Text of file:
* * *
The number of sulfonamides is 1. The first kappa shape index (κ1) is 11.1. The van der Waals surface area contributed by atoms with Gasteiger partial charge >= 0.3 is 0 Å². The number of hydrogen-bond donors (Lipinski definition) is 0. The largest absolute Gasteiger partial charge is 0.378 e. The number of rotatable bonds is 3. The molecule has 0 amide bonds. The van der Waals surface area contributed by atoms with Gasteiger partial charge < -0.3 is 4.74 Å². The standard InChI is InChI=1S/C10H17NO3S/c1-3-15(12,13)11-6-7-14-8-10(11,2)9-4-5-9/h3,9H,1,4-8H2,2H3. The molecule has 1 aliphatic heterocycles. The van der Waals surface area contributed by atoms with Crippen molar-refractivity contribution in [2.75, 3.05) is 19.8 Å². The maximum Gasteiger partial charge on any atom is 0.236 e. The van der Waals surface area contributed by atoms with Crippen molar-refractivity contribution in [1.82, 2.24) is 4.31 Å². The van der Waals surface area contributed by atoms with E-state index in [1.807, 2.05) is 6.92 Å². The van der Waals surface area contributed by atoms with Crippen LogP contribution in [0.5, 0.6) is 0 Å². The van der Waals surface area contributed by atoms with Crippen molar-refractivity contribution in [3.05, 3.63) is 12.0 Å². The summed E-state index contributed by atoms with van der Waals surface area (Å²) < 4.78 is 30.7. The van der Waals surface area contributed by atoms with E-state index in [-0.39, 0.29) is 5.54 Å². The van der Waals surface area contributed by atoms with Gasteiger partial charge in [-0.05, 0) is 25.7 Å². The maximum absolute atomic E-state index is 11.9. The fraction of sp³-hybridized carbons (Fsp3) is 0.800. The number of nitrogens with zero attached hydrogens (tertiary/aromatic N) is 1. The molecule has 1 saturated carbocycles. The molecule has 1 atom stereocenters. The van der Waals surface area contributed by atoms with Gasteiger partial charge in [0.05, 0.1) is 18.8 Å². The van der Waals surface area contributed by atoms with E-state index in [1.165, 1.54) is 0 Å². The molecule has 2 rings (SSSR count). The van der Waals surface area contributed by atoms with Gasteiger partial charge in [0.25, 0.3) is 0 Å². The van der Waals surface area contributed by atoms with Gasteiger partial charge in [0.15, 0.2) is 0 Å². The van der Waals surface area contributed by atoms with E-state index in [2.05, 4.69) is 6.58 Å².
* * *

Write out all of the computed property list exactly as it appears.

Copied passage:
The number of sulfonamides is 1. The first kappa shape index (κ1) is 11.1. The van der Waals surface area contributed by atoms with Gasteiger partial charge >= 0.3 is 0 Å². The number of hydrogen-bond donors (Lipinski definition) is 0. The largest absolute Gasteiger partial charge is 0.378 e. The number of rotatable bonds is 3. The molecule has 0 amide bonds. The van der Waals surface area contributed by atoms with Gasteiger partial charge < -0.3 is 4.74 Å². The standard InChI is InChI=1S/C10H17NO3S/c1-3-15(12,13)11-6-7-14-8-10(11,2)9-4-5-9/h3,9H,1,4-8H2,2H3. The molecule has 1 aliphatic heterocycles. The van der Waals surface area contributed by atoms with Crippen molar-refractivity contribution in [2.75, 3.05) is 19.8 Å². The maximum Gasteiger partial charge on any atom is 0.236 e. The van der Waals surface area contributed by atoms with Crippen molar-refractivity contribution in [1.82, 2.24) is 4.31 Å². The van der Waals surface area contributed by atoms with E-state index in [1.807, 2.05) is 6.92 Å². The van der Waals surface area contributed by atoms with Crippen LogP contribution in [0.5, 0.6) is 0 Å². The van der Waals surface area contributed by atoms with Crippen molar-refractivity contribution in [3.05, 3.63) is 12.0 Å². The summed E-state index contributed by atoms with van der Waals surface area (Å²) < 4.78 is 30.7. The van der Waals surface area contributed by atoms with E-state index in [-0.39, 0.29) is 5.54 Å². The van der Waals surface area contributed by atoms with Gasteiger partial charge in [-0.05, 0) is 25.7 Å². The maximum absolute atomic E-state index is 11.9. The fraction of sp³-hybridized carbons (Fsp3) is 0.800. The number of nitrogens with zero attached hydrogens (tertiary/aromatic N) is 1. The molecule has 1 saturated carbocycles. The molecule has 1 atom stereocenters. The van der Waals surface area contributed by atoms with Gasteiger partial charge in [0.05, 0.1) is 18.8 Å². The van der Waals surface area contributed by atoms with E-state index in [1.165, 1.54) is 0 Å². The molecule has 2 rings (SSSR count). The van der Waals surface area contributed by atoms with Gasteiger partial charge in [0.25, 0.3) is 0 Å². The van der Waals surface area contributed by atoms with Gasteiger partial charge in [0.15, 0.2) is 0 Å². The van der Waals surface area contributed by atoms with E-state index in [2.05, 4.69) is 6.58 Å².